I have been hearing a few questions around the Log Insight system architecture and more specifically how it works. This week, I would like to walk through a few different parts of the architecture to clear up potential questions. Part 1 of this series will talk about the pipelines Log Insight uses.
Note: All information in this post comes from a 2013 VMworld Session on Log Insight called: Deep Dive into vSphere Log Management with vCenter Log Insight
Log Insight has two primary pipelines:
- Ingestion — how events come into Log Insight, how they are processed and how they are stored
- Query — how events can be returned and through what interfaces
For both pipelines a series of threaded pools backed by bounded queues are established to handle the different stations in the pipeline. An EXTREMELY simplified way to view the architecture would be something like this:
Note: Again this is a very simplified version of the pipelines. The input is applicable to the ingestion API as well as syslog. The query is applicable to alerts and machine learning in addition to UI requests.
Next up, let me walk through each pipeline.
In the ingestion pipeline a variety of steps must be performed including:
- Accepting the event into the pipeline
- Creating/Updating the keyword indexes
- Storing the compressed logs
- Performing some of the machine learning functionality
Note: The keyword index is critical for optimizing query performance. I have a four-part series on query building, which can be found here.
As mentioned earlier, every step of the pipeline consists of a bounded queue should a step be backlogged for whatever reason. Assuming the bounded queue is full, back pressure would then be applied against the previous step’s bounded queue. When all queues are full then a bounded memory queue is used. When the bounded memory queue gets full then a bounded disk-backed queue is used. Finally, if all queues are full then events get dropped. Furthermore, Log Insight can put back pressure on the clients when the pipeline is experiencing serious back pressure which provides yet another queue. This means if you sized Log Insight properly then you can withstand even unexpected spikes in the ingestion rate for a good amount of time before drops would be experienced allowing you to dynamically address the issue if desired.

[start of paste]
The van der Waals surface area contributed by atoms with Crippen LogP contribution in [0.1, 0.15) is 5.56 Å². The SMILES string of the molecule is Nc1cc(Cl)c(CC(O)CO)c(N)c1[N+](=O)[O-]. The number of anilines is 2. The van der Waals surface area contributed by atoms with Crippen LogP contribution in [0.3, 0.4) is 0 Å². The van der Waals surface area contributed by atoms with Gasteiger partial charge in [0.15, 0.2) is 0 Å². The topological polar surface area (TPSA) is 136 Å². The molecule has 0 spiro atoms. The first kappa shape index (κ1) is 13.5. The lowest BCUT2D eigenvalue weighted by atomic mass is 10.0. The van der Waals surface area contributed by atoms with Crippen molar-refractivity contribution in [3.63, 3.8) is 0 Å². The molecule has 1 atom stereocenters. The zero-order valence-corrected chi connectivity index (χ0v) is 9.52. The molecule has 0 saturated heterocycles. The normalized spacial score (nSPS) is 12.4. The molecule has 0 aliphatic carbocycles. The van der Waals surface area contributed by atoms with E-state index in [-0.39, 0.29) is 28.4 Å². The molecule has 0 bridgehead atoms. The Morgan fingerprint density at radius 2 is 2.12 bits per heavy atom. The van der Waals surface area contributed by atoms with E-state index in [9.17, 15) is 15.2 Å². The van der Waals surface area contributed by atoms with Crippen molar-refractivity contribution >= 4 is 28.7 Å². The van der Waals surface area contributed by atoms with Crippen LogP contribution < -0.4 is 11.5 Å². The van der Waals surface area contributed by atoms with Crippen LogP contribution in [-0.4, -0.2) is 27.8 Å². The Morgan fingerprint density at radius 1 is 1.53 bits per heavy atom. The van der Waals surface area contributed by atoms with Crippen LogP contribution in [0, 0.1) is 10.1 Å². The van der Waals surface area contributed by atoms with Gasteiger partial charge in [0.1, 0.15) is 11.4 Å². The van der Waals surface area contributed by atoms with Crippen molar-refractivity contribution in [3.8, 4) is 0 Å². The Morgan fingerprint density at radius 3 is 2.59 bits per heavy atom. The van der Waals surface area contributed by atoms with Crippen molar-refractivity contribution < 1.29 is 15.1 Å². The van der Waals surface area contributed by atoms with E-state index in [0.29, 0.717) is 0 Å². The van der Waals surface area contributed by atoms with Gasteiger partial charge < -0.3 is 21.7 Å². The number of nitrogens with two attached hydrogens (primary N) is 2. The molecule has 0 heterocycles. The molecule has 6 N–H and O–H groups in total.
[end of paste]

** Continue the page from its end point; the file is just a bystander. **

In regards to the data stored on disk, the indexes and compressed data are stored in a proprietary, no-sql-like format optimized for performance. The location of the data is:
Now you may also recall that Log Insight uses Cassandra. Cassandra is used to store user and configuration data today, but not ingested events.
While the query pipeline is made up of steps as well, the threaded-queues work a little different. In the case of queries, a variable number of threads can be spun depending on the query type and the amount of queries in the queue. In the case of query processing, the number of queries is based on the number of CPUs available to the system — the more CPUs the more concurrent queries. This is why Log Insight recommends a minimum of medium-sized nodes in a production environment and for high, especially concurrent, query environments large-sized nodes.
Note: For production environments, medium or larger sized Log Insight nodes should be used.
It is also important to note that the number and types of queries impacts the ingestion rate of Log Insight. When sizing Log Insight, the metric is based entirely on ingestion rate and the recommended resources factors in a relatively high query load. This means for low query environments a higher than published ingestion rate is possible — though the recommendations should always be followed.
Finally, it is important to note that Log Insight will query over the data as well. For example, machine learning needs to look over data from time to time to perform schema discovery and the cache needs to be primed to optimize performance of queries executed.
As you can see, Log Insight has a sophisticated system architecture to ensure scale, performance and reliability. While this post merely scratches the surface of how the Log Insight backend works, hopefully it provides some clarification on what types of processing is done as well as how events are stored and used. In my next post, I will cover the system architecture around retention.
© 2015, Steve Flanders. All rights reserved.